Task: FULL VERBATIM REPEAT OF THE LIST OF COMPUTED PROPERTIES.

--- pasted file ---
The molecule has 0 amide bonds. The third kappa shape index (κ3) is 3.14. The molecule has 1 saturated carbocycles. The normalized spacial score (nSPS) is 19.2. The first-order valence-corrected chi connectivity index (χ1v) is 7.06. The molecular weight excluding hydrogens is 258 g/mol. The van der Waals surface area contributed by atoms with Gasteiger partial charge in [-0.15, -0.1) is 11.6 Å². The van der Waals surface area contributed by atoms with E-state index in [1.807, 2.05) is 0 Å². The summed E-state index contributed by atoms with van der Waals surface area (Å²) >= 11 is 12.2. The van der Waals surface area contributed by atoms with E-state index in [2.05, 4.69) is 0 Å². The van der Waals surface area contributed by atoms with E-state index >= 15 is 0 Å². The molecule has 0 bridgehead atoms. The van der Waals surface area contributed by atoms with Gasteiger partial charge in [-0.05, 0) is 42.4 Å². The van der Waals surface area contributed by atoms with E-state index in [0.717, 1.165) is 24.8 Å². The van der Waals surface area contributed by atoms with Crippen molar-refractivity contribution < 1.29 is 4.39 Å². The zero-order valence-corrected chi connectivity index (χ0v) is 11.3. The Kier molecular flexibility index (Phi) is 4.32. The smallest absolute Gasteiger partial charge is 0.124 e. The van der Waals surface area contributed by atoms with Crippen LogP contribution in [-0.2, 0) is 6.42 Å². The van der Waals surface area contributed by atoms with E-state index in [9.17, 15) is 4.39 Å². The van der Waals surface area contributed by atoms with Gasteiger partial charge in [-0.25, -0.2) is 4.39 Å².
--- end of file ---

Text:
The molecule has 0 amide bonds. The third kappa shape index (κ3) is 3.14. The molecule has 1 saturated carbocycles. The normalized spacial score (nSPS) is 19.2. The first-order valence-corrected chi connectivity index (χ1v) is 7.06. The molecular weight excluding hydrogens is 258 g/mol. The van der Waals surface area contributed by atoms with Gasteiger partial charge in [-0.15, -0.1) is 11.6 Å². The van der Waals surface area contributed by atoms with E-state index in [1.807, 2.05) is 0 Å². The summed E-state index contributed by atoms with van der Waals surface area (Å²) >= 11 is 12.2. The van der Waals surface area contributed by atoms with E-state index in [2.05, 4.69) is 0 Å². The van der Waals surface area contributed by atoms with E-state index >= 15 is 0 Å². The molecule has 0 bridgehead atoms. The van der Waals surface area contributed by atoms with Gasteiger partial charge in [-0.05, 0) is 42.4 Å². The van der Waals surface area contributed by atoms with E-state index in [0.717, 1.165) is 24.8 Å². The van der Waals surface area contributed by atoms with Crippen molar-refractivity contribution < 1.29 is 4.39 Å². The zero-order valence-corrected chi connectivity index (χ0v) is 11.3. The Kier molecular flexibility index (Phi) is 4.32. The smallest absolute Gasteiger partial charge is 0.124 e. The van der Waals surface area contributed by atoms with Crippen LogP contribution in [-0.2, 0) is 6.42 Å². The van der Waals surface area contributed by atoms with E-state index in [9.17, 15) is 4.39 Å². The van der Waals surface area contributed by atoms with Gasteiger partial charge in [-0.25, -0.2) is 4.39 Å².